Educating operators on how to incorporate sustainable business practices topped the agenda at NRA Show sessions from the National Restaurant Association’s Conserve Sustainability program.
The educations sessions offered tips, tools and expert advice from operators on sourcing local foods , developing an effective composting plan, designing a sustainable restaurant and practicing energy efficiency.
“If we are going to be successful in recruiting people to become more [invested in] practicing sustainability, we’ve got to be in line with their priorities,” Jim Hanna, Starbucks’ director of environmental affairs, said in a session on zero waste. He said some drivers for implementing sustainability programs in restaurants include:
The desire to reduce carbon footprint.
To increase employee pride.
Appeal to customer expectations.
Lower operating cost.
Local sourcing of foods and ingredients
Another sustainable practice continuing to gather momentum is the local sourcing of foods and ingredients. At a seminar on integrating local farming strategies, Ryan Stone, executive chef for Centerplate’s Levi’s Stadium in San Francisco, said consumers today have an even greater understanding of and expectation for local sourcing of food products.
“We’re seeing an even greater awareness of the importance of local sourcing,” he said. “We’ve literally got hundreds of farmers’ markets the public looks at, and stores, like Whole Foods, that promote the sourcing of the products they sell. I think more and more people are going to ask for that and it will continue to grow. It also, in trying to educate people on why they’re paying $2 or $3 more for something because it is local, will make my job easier.”
Stone and co-panelist Zak Dolezal, chef of Duke’s Alehouse and Kitchen in Crystal Lake, Ill., offered ideas on how to start sourcing locally. They suggested:
Visiting farmers markets.
Looking at labels of everything at the grocery store.
Communicating with local chefs’ associations and check who they may be partnering with.
Seeking out restaurants that may list the suppliers they use on their menus.
Contacting local growers’ associations.
Locating cheese-makers’ guilds and farmers’ organizations.
Purchasing efficient equipment
Richard Young, senior engineer and director of education at the Food Service Technology Center in Santa Rosa, Calif., said purchasing efficient equipment was the best thing operators can do to create sustainable kitchens.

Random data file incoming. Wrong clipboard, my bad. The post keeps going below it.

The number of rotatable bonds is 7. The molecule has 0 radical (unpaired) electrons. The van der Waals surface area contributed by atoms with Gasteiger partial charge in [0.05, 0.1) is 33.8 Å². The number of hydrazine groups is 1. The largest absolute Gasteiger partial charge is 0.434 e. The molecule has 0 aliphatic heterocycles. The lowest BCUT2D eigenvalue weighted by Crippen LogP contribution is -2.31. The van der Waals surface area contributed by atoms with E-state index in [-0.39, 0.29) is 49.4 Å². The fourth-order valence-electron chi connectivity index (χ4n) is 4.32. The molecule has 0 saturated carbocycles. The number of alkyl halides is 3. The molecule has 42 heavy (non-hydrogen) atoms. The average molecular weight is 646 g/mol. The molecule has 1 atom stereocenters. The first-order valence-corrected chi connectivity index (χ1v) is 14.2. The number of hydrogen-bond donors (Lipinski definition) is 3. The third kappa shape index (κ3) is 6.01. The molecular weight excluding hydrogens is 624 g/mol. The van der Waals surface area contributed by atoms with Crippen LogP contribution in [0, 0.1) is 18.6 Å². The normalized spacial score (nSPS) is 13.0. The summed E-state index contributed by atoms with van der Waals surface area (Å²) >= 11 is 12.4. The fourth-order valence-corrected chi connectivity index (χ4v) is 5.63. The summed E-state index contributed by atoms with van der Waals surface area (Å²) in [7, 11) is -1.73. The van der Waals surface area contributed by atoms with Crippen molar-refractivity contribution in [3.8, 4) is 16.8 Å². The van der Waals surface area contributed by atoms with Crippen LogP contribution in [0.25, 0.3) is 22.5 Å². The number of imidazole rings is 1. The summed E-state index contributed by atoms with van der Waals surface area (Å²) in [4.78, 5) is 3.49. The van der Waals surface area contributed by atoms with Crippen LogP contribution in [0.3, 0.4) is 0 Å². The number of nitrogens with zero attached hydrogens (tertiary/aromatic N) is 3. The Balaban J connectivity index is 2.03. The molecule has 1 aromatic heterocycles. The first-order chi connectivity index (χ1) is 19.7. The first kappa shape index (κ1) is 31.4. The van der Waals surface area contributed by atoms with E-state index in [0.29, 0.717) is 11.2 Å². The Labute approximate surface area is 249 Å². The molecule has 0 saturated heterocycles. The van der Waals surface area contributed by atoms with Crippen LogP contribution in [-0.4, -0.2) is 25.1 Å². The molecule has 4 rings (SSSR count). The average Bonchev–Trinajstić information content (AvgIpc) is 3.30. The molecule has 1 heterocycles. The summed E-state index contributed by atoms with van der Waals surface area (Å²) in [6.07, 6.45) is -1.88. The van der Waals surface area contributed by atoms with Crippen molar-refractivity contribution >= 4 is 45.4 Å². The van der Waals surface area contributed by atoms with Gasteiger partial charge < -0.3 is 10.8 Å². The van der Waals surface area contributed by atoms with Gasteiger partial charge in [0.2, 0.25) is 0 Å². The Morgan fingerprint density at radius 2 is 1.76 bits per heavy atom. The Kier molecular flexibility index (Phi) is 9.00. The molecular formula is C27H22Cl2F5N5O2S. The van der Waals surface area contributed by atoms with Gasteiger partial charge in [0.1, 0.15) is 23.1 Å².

“A lot of today’s commercial kitchens are the same post-war, late 1940s type of kitchens,” he said. But “a lot of [the technology] hasn’t evolved that much. So, what will the kitchens of the future look like? Well, the first thing we’d like to do is move from the standard, overbuilt one-of-everything kitchen to an energy-wise [model].”
To create an efficient kitchen, Young said:
Adopt best-in-class technology.
Install technology such as induction cooking equipment, combination ovens and high efficiency fryers.
“Design decisions really make sense,” he said. “The decisions you make regarding equipment can affect your bottom line. They really can put money in your pocket.”
McCormick's rooftop garden
In addition to this year’s eight sustainability sessions and numerous products on display at the Conserve Solutions Center, the Show also highlighted the half-acre rooftop garden at McCormick Place West (where the conference was held), which provides fresh produce for Savor, the contract foodservice company that handles foodservice operations for the venue.
The garden, which is cared for by Windy City Harvest, is part of a partnership program between the Chicago Botanic Garden and Richard J. Daley College.
Photos: Top right, from left, are local sourcing experts Ryan Stone, Zak Dolezal and John Sergi; center, left, is Richard Young of the Food Service Technology Center; Bottom, left, is the rooftop garden tour at McCormick Place in Chicago